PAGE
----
Finbri, a property refurbishment finance broker, explains, “The cost-of-living crisis is a subsequent result of high inflation and low wage growth. The impact of this crisis is expected to affect lower-income households proportionally more - with fewer resources to cover rising energy and food costs.
Despite the Government offering support in the form of £400 off energy bills, £150 council tax rebate and a cap on energy spending, many households are deferring any potential home refurbishments to a later date, with 52% not having the available funds to complete the improvements needed.”
What is the impact of the cost-of-living crisis?
The cost-of-living crisis has affected the demand for home refurbishments in a number of ways.
Reduced disposable income. Due to the high inflation rate of 10.1%, which is predicted to reach highs of 13% in early 2023, the price of materials and labour will ultimately increase. This increase in price is often not matched by an increase in wages - with only 6% growth in comparison, resulting in a significant decrease in disposable income.
Reluctance to spend. The continuation of the crisis, with the simultaneous lack of Government support has many households worried about their ability to keep up with increased living costs. This has further discouraged households from undertaking home refurbishments, as they may not have the financial security to do so - with 48% stating that they had the available finances but were reluctant to spend it during the crisis.
Growing public concern. The general public has also become increasingly pessimistic about the future, with many worried about their job security, the state of the economy and their ability to pay for bills and essentials. This low morale is likely to result in a decrease in consumer confidence, which will further discourage people from making any large purchases - such as home refurbishments. Many companies are looking to decrease their outgoings, which may ultimately lead to an increase of redundancies. Around 65% of those looking for new jobs consider a higher paying salary a necessity.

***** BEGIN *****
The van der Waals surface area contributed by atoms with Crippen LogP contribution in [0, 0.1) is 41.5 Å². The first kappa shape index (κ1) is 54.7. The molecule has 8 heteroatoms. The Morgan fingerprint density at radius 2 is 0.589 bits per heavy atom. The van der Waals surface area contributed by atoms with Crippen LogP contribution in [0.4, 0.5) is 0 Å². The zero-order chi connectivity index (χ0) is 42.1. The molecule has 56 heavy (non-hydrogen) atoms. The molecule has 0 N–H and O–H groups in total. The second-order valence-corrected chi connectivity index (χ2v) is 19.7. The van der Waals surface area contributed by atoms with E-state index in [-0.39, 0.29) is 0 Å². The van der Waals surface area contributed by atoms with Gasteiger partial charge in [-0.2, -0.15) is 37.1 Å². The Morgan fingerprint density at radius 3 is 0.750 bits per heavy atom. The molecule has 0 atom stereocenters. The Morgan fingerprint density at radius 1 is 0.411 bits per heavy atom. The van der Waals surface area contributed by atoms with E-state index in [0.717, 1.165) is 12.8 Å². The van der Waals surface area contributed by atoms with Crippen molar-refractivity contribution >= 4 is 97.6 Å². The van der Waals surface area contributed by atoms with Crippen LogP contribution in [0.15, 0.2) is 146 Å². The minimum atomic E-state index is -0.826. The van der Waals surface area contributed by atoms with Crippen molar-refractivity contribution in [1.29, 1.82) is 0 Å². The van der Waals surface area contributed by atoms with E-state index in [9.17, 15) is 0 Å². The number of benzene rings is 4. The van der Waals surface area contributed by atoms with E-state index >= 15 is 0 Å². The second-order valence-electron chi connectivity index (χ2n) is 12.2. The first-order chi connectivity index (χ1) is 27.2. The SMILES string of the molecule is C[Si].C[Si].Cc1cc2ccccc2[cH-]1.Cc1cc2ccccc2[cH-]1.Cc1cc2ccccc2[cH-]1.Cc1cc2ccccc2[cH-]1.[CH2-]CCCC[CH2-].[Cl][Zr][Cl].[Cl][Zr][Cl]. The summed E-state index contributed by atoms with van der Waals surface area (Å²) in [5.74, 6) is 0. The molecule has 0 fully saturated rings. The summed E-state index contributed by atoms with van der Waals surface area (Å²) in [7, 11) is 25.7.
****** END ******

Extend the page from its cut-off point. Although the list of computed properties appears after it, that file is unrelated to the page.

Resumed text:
The cost-of-living crisis has had a significant impact on the demand for home refurbishments. High inflation, a reluctance to spendy and low morale have all contributed to households deferring these projects to a later date. However, with the expected continuation of the crisis, it is uncertain how long this trend will continue.
How is the cost-of-living crisis affecting home refurbishments?
Following the pandemic the market size for home improvements has increased to an estimated £14.5 billion, with a 10.5% increase since 2019. As growth in this market is expected to continue by a further 2% by 2025, it is still to be determined how much of an impact the cost-of-living crisis will have on this industry.
The survey produced by Help me Fix has indicated that the cost-of-living has caused many to put home refurbishments on the back burner while they cope with the consequences of the crisis. The key findings from this survey indicate:
- 77% of households have an improvement or maintenance issue.
- 32% of households have a current improvement or maintenance issue that requires a trade professional.
- 35% of households stated they had an urgent improvement that needed to be resolved before the new year.
- 52% of households have put off any potential refurbishments, and of these:
- 52% of those do not have the available finances to complete the required improvement or issue.
- 48% of those are reluctant to spend money due to the cost-of-living crisis.
- 49% stated they would spend less than the estimated yearly £783 DIY spend in order to maximise their finances.
This research indicates that there is a decrease in demand for home refurbishments as a direct result of the cost-of-living crisis. Many households are unable or unwilling to finance these projects, resulting in a deferral of any potential improvements.
How can a refurbishment be funded?
Although most home refurbishments are being deferred till a later date, due to the lack of disposable income faced by most households, savings may not be the most viable option.
here are other methods to fund a refurbishment project, this includes:
Bank loan: A bank loan is one of the most common ways to finance refurbishments. This option may be suitable if you have equity in your property or if the refurbishments are small and can be completed within a short time frame.
Credit card: A credit card can be used to finance smaller refurbishments. However, it is important to ensure that you are able to make the repayments in a timely manner. This option may not be suitable for larger refurbishments.
Refurbishment finance: Refurbishment finance can be an effective option if you are planning on selling your property in the near future and need to finance the refurbishments quickly. This type of financing is appropriate for light and heavy refurbishment projects and can ensure refurbishments that require immediate attention can be taken care of, or help to raise the value of your property if you’re looking to sell.
There are many ways to fund property refurbishments, depending on the size and scope of the project. This is an important decision to consider when discussing the overall costs involved with your refurb.
The cost-of-living crisis has had a significant impact on the demand for home refurbishments. Reduced disposable income, reluctance to spend and growing public concern have all contributed to households deferring these projects to a later date and, with the expected continuation of the crisis, it is uncertain how long this trend will continue. By using alternative sources of financing, those needing to have urgent refurbishment will be able to do so despite the concerns about the current cost-of-living crisis.